Results

Subject characteristics. Twelve subjects were randomized to the dapagliflozin arm and six subjects to the placebo arm (2:1 randomization). One subject in the dapagliflozin-treated group did not complete the repeat euglycemic insulin clamp. Thus, this subject was included in the analysis of endogenous glucose production (EGP) only. Table 1 presents the baseline clinical, laboratory, and anthropometric characteristics that were similar in both groups.

Table 1

Clinical characteristics of study participants

Dapagliflozin caused a significant increase in urinary glucose excretion to 78 ± 5 g/d and 91 ± 15 g/d on days 2 and 3 (P < 0.0001) compared with days 0 and 1 (8 ± 1 g/d), and the glucosuria was maintained at day 14 (75 ± 5 g/d). In the placebo-treated group, the baseline urinary glucose excretion was 1 ± 1 g/d and did not change significantly on days 2, 3, and 14. Body weight did not change significantly in the placebo-treated group (–0.3 ± 0.1 kg) and declined modestly in the dapagliflozin-treated group (–1.2 ± 0.3 kg).

Glucose disposal and EGP during insulin clamp. The fasting plasma glucose (165 ± 9 mg/dl and 167 ± 9 mg/dl) and plasma glucose concentration during the last hour of the insulin clamp (98 ± 1 mg/dl and 99 ± 2 mg/dl) were similar in the dapagliflozin-treated and placebo-treated groups, respectively. The fasting plasma insulin (8 ± 2 μU/ml and 12 ± 4 μU/ml) as well as the plasma insulin concentration during the last hour of the insulin clamp (110 ± 6 μU/ml and 122 ± 5 μU/ml) were similar in the dapagliflozin-treated and placebo-treated group, respectively.

At baseline, whole body insulin-stimulated glucose disposal during the insulin clamp was similar in subjects randomized to dapagliflozin or placebo (4.3 ± 0.4 mg/kg/min vs. 4.0 ± 0.5 mg/kg/min, P = NS). Following 14 days of dapagliflozin treatment, whole body glucose disposal during the insulin clamp increased to 5.7 ± 0.4 mg/kg/min and remained unchanged in placebo-treated subjects (4.2 ± 0.5 mg/kg/min) (P < 0.05 vs. baseline and vs. placebo) (Figure 1). During the insulin clamp, urinary glucose excretion was quantitated and subtracted from the rate of whole body glucose disposal to calculate insulin-stimulated tissue glucose disposal. After correction for urinary glucose loss, insulin-stimulated tissue glucose disposal remained elevated in dapagliflozin-treated subjects compared to baseline (5.0 ± 0.4 mg/kg/min vs. 4.3 ± 0.6 mg/kg/min, P < 0.05 vs. baseline and placebo) (Figure 1).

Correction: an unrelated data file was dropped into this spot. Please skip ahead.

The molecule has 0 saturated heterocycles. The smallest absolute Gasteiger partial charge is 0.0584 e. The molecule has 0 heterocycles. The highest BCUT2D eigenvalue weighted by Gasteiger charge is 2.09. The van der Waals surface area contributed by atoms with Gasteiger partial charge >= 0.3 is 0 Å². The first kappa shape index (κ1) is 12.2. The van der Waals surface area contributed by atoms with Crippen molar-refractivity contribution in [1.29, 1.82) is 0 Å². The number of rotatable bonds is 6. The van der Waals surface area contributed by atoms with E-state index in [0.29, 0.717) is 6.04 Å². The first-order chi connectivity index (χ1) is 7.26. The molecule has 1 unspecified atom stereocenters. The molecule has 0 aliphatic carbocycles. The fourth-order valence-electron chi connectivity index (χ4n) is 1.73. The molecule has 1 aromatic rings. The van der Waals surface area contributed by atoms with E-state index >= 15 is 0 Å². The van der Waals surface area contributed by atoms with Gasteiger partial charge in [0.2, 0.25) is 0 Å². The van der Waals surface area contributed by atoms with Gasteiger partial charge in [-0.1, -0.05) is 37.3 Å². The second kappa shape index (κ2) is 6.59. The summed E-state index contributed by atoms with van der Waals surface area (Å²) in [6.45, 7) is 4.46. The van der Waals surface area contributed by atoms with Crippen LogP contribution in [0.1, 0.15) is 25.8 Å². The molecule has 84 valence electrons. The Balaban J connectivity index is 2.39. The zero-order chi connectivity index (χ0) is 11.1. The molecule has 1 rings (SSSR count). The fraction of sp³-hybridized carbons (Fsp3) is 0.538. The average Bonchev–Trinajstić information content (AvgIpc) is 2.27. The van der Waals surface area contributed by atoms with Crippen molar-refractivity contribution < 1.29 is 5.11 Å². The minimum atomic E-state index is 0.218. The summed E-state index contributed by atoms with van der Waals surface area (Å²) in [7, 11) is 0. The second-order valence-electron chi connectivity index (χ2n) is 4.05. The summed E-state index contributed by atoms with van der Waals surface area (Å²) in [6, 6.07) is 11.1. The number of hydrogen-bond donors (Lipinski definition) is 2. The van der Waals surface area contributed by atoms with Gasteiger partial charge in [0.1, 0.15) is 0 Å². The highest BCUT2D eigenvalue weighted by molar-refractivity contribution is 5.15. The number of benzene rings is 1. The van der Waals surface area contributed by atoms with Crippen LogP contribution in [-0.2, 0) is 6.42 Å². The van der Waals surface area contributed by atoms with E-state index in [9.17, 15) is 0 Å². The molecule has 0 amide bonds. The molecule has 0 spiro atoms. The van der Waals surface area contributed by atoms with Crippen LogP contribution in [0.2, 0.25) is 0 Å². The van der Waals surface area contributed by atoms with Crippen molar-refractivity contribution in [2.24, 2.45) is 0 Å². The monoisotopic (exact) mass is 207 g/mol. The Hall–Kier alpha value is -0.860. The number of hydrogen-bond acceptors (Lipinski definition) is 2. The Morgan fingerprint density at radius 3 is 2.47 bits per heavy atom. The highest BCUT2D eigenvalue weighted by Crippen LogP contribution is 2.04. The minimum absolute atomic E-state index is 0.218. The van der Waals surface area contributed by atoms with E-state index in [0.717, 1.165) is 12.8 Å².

Whole body and tissue glucose disposal during the euglycemic insulin clamp Figure 1

Whole body and tissue glucose disposal during the euglycemic insulin clamp studies performed in subjects with type 2 diabetes before (Baseline) and after 14 days of treatment with dapagliflozin (Dapa) or placebo (Plac). *P < 0.05.

At baseline, EGP was 2.0 ± 0.1 mg/kg/min and 2.1 ± 0.1 mg/kg/min in the placebo-treated and dapagliflozin-treated groups (P = NS), respectively, and EGP was suppressed to 0.32 ± 0.10 mg/kg/min and 0.34 ± 0.10 mg/kg/min (P = NS) during the insulin clamp. During the insulin clamp performed on day 14, basal EGP was 2.11 ± 0.10 mg/kg/min and 2.55 ± 0.20 mg/kg/min in the placebo-treated and dapagliflozin-treated groups (P < 0.05), respectively, and EGP was suppressed to 0.35 ± 0.11 mg/kg/min and 0.22 ± 0.10 mg/kg/min during the insulin clamp.

EGP following dapagliflozin and placebo. At baseline (day 1), the rate of basal EGP was similar in both groups (Figure 2). During the measurement of EGP on day 2, the plasma glucose concentration decreased similarly (by 37 ± 15 mg/dl and 38 ± 15 mg/dl, respectively) from time 0 to 240 minutes in subjects receiving dapagliflozin and placebo (drug was administered at time 0) (Figure 3). In subjects receiving placebo, the rate of EGP continued to decrease progressively from 2.10 ± 0.11 mg/kg/min at baseline to 1.40 ± 0.07 mg/kg/min at the study’s end (P < 0.001), and the decrement in EGP paralleled the decrement in fasting plasma glucose (FPG). In marked contrast, following dapagliflozin administration, EGP initially decreased slightly and then increased progressively thereafter (Figure 3). The rate of EGP during the last 40 minutes after dapagliflozin administration was above baseline (2.30 ± 0.13 mg/kg/min vs. 2.16 ± 0.11 mg/kg/min, P = NS; P < 0.05 vs. placebo). The mean difference in EGP between dapagliflozin-treated and placebo-treated subjects (0.76 ± 0.10 mg/kg/min or 16.6 grams over 4 hours, P < 0.05) virtually is identical to the amount of glucose excreted in the urine in dapagliflozin-treated subjects (∼15 grams). On day 3, the plasma glucose concentration in dapagliflozin-treated subjects decreased by 23 mg/dl compared with that at day 1 (P < 0.05) and compared with a 5 mg/dl increase in subjects who received placebo (P < 0.05), while EGP increased by 17% (2.17 ± 0.11 mg/kg/min to 2.53 ± 0.16 mg/kg/min, P < 0.05 vs. baseline and vs. placebo) in dapagliflozin-treated subjects and remained unchanged in subjects who received placebo (2.08 ± 0.11 mg/kg/min and 2.13 ± 0.12 mg/kg/min, P = NS) (Figure 2).